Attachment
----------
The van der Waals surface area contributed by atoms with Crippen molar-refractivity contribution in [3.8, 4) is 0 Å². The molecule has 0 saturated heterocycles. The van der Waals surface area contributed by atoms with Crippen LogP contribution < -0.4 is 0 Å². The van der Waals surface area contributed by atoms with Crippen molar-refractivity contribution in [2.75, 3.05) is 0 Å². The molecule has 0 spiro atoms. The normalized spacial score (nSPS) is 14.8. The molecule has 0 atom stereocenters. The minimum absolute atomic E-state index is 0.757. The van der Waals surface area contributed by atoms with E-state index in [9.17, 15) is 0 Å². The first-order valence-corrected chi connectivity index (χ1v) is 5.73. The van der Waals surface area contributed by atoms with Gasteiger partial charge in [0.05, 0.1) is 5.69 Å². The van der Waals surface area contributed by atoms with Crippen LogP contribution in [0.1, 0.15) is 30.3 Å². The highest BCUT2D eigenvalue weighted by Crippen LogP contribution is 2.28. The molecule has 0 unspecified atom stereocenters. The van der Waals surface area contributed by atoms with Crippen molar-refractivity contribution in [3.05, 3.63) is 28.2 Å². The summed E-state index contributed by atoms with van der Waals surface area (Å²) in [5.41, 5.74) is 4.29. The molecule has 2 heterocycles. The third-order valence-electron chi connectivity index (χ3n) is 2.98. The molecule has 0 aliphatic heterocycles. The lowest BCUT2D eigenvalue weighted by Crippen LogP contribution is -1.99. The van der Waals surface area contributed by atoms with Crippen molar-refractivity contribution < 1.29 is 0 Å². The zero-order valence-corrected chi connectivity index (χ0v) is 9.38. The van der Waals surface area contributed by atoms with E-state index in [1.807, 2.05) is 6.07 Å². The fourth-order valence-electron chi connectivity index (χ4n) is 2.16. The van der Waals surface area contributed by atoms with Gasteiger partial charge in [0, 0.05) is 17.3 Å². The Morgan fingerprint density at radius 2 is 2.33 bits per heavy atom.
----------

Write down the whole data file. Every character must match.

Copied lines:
The van der Waals surface area contributed by atoms with Crippen molar-refractivity contribution in [3.8, 4) is 0 Å². The molecule has 0 saturated heterocycles. The van der Waals surface area contributed by atoms with Crippen LogP contribution < -0.4 is 0 Å². The van der Waals surface area contributed by atoms with Crippen molar-refractivity contribution in [2.75, 3.05) is 0 Å². The molecule has 0 spiro atoms. The normalized spacial score (nSPS) is 14.8. The molecule has 0 atom stereocenters. The minimum absolute atomic E-state index is 0.757. The van der Waals surface area contributed by atoms with E-state index in [9.17, 15) is 0 Å². The first-order valence-corrected chi connectivity index (χ1v) is 5.73. The van der Waals surface area contributed by atoms with Gasteiger partial charge in [0.05, 0.1) is 5.69 Å². The van der Waals surface area contributed by atoms with Crippen LogP contribution in [0.1, 0.15) is 30.3 Å². The highest BCUT2D eigenvalue weighted by Crippen LogP contribution is 2.28. The molecule has 0 unspecified atom stereocenters. The van der Waals surface area contributed by atoms with Crippen molar-refractivity contribution in [3.05, 3.63) is 28.2 Å². The summed E-state index contributed by atoms with van der Waals surface area (Å²) in [5.41, 5.74) is 4.29. The molecule has 2 heterocycles. The third-order valence-electron chi connectivity index (χ3n) is 2.98. The molecule has 0 aliphatic heterocycles. The lowest BCUT2D eigenvalue weighted by Crippen LogP contribution is -1.99. The van der Waals surface area contributed by atoms with Crippen molar-refractivity contribution < 1.29 is 0 Å². The zero-order valence-corrected chi connectivity index (χ0v) is 9.38. The van der Waals surface area contributed by atoms with E-state index in [1.807, 2.05) is 6.07 Å². The fourth-order valence-electron chi connectivity index (χ4n) is 2.16. The van der Waals surface area contributed by atoms with Gasteiger partial charge in [0, 0.05) is 17.3 Å². The Morgan fingerprint density at radius 2 is 2.33 bits per heavy atom.